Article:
A Soyuz spacecraft carrying three astronauts — one each from the United States, Russia and France — lifted off from the Baikonur Cosmodrome in Kazakhstan at 3:20 p.m. EST Thursday. The astronauts will join the three Expedition 50 crew members already on board the International Space Station (ISS) when the spacecraft docks with it Saturday evening.
“The Expedition 50 crew members will spend over four months conducting more than 250 science investigations in fields such as biology, Earth science, human research, physical sciences and technology development,” NASA said in a statement. “Upcoming research includes how lighting impacts the overall health and well-being of crew members, and how microgravity affects tissue regeneration in humans and the genetic properties of space-grown plants.”
Thursday’s launch is a historic one for both France and the U.S. While Thomas Pesquet from the European Space Agency will become the first French member of an ISS expedition, American astronaut Peggy Whitson is now the oldest woman to fly in space.
“The most important thing about the station is the friendships and the work we accomplish there,” Whitson, 56, said during a press conference held before the launch in Kazakhstan.
By the time the mission is over, Whitson, who will take command of the ISS in February, would also become the first woman to command the space station twice — the first being in 2007. In addition, she would also have set a new record for the most hours spent in space by a U.S. astronaut, breaking the current record of 534 days set in September by Jeff Williams.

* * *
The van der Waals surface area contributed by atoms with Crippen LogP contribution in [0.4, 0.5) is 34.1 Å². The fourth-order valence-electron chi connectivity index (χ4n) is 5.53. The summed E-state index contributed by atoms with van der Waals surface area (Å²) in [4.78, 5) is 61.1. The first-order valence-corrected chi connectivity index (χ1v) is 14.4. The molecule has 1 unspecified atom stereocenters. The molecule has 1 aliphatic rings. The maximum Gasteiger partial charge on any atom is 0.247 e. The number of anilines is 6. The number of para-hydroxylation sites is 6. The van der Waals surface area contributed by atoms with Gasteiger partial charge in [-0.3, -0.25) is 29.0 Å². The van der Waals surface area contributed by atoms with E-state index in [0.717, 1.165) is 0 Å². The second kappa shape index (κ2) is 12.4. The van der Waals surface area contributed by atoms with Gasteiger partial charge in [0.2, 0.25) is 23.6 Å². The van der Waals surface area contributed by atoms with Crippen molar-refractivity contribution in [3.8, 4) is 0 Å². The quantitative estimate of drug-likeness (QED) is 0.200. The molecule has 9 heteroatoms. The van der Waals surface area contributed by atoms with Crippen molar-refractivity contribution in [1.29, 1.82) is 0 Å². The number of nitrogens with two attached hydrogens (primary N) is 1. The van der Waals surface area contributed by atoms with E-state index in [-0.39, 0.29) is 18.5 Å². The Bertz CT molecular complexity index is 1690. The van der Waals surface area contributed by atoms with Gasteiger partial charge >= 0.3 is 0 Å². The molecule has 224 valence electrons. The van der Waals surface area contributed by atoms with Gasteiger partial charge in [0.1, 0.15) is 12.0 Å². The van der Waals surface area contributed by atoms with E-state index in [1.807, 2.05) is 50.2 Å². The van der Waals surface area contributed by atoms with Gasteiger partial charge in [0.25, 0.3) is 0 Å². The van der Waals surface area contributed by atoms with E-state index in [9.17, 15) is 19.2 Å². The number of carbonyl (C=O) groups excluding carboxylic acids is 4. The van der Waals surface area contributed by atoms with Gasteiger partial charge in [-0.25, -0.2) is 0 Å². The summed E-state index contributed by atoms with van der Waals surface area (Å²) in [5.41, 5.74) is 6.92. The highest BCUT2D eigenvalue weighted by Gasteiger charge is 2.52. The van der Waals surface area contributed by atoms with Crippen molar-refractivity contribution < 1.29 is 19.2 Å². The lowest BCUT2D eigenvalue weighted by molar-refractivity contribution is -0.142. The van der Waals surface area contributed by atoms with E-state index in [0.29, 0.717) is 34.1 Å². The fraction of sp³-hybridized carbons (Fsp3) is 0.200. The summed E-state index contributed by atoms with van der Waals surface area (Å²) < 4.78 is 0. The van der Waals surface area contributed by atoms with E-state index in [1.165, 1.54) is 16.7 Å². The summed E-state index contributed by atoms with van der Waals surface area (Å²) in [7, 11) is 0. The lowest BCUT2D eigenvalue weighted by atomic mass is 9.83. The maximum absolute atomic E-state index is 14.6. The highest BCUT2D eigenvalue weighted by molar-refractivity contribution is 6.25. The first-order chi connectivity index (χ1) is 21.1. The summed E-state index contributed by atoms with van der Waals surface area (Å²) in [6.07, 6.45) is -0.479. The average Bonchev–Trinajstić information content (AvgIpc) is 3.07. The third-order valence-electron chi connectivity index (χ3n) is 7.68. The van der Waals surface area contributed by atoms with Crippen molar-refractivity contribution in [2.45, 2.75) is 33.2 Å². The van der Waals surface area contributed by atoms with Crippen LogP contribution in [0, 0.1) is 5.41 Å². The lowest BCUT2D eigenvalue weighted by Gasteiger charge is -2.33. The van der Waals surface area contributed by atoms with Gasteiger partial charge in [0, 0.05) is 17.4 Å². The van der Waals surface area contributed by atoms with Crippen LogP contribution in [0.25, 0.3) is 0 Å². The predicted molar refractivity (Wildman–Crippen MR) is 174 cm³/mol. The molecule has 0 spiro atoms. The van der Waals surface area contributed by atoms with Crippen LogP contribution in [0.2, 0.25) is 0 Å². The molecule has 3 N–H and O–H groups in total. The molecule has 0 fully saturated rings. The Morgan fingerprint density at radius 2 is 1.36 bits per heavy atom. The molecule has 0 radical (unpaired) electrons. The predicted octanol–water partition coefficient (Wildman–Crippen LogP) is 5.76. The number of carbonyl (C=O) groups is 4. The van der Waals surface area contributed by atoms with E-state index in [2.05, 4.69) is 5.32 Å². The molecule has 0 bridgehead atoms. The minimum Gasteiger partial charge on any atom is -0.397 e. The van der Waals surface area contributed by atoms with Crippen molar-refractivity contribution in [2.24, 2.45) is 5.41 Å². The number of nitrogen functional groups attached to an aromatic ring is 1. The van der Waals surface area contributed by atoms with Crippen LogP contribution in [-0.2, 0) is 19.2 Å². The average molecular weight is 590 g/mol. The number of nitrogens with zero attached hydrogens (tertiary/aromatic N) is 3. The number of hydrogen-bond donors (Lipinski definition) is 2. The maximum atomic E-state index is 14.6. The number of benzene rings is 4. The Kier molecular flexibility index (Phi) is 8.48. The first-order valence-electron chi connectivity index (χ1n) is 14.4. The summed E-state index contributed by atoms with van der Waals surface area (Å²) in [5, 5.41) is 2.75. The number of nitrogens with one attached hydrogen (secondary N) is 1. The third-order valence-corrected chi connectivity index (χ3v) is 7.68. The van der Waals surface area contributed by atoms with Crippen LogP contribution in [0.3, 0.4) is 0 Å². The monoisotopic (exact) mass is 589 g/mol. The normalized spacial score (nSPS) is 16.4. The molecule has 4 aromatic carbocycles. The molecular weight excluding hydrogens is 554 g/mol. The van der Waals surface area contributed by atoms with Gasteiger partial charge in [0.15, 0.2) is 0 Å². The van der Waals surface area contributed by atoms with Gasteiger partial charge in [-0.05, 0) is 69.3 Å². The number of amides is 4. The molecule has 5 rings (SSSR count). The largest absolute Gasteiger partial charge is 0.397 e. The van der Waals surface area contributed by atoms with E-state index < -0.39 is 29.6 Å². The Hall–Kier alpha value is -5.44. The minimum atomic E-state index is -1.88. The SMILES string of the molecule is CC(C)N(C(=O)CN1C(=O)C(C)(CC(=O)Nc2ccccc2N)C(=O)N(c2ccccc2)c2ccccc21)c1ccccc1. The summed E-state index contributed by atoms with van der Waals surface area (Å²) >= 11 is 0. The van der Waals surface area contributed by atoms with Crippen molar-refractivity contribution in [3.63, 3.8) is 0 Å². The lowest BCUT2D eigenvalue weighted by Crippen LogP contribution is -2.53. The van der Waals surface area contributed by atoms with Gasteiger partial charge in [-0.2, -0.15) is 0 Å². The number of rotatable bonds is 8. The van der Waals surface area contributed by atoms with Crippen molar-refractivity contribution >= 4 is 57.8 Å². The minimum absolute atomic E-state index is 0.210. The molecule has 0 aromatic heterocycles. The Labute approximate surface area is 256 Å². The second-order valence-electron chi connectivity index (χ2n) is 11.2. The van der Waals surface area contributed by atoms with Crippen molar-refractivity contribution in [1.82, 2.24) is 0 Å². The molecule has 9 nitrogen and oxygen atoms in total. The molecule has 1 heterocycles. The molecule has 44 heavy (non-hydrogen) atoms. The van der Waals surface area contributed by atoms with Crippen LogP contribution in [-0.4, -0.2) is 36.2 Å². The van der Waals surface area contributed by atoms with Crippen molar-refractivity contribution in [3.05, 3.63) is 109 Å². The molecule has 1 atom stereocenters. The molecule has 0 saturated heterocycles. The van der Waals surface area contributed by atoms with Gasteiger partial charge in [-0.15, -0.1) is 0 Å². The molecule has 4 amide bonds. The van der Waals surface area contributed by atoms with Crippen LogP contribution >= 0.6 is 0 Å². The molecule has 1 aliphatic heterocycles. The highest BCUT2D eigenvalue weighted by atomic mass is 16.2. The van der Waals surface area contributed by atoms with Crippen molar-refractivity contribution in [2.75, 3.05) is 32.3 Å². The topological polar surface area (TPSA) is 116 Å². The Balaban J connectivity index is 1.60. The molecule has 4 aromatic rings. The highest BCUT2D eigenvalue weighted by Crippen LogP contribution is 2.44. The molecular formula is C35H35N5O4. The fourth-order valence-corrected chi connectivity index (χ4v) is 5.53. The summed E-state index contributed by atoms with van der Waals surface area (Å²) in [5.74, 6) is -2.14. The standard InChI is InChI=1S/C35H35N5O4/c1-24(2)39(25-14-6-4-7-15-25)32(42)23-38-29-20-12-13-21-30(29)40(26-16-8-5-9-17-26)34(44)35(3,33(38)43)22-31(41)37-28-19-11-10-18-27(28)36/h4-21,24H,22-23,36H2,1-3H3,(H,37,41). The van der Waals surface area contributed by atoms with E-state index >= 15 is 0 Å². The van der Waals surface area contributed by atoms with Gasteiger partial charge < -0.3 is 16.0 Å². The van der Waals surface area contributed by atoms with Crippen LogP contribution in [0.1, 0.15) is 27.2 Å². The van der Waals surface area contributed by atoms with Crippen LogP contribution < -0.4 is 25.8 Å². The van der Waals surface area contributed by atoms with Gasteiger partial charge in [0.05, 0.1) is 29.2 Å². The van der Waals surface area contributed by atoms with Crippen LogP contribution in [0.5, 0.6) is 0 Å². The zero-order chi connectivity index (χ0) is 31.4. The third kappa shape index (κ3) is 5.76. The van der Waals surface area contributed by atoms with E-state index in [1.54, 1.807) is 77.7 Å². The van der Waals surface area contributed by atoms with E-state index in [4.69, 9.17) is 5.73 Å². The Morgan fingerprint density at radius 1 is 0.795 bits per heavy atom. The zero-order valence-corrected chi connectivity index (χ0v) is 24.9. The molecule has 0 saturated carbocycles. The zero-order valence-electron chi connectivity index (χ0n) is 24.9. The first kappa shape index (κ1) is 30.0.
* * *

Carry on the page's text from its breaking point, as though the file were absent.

Whitson, Pesquet and the Russian cosmonaut Oleg Novitskiy will remain on board the ISS until next spring. The crew members already aboard the station — Expedition 50 Commander Shane Kimbrough of NASA and cosmonauts Sergey Ryzhikov and Andrey Borisenko — are scheduled to return in late February.
Humans have been living continuously aboard the ISS for more than 15 years, and so far, over 200 people from 18 countries have visited it. Although the arrival of Whitson, Novitskiy and Pesquet returns the number of crew on the ISS to six, this may be one of the last missions where this happens, as Russia has announced plans to cut crew size to two beginning next March.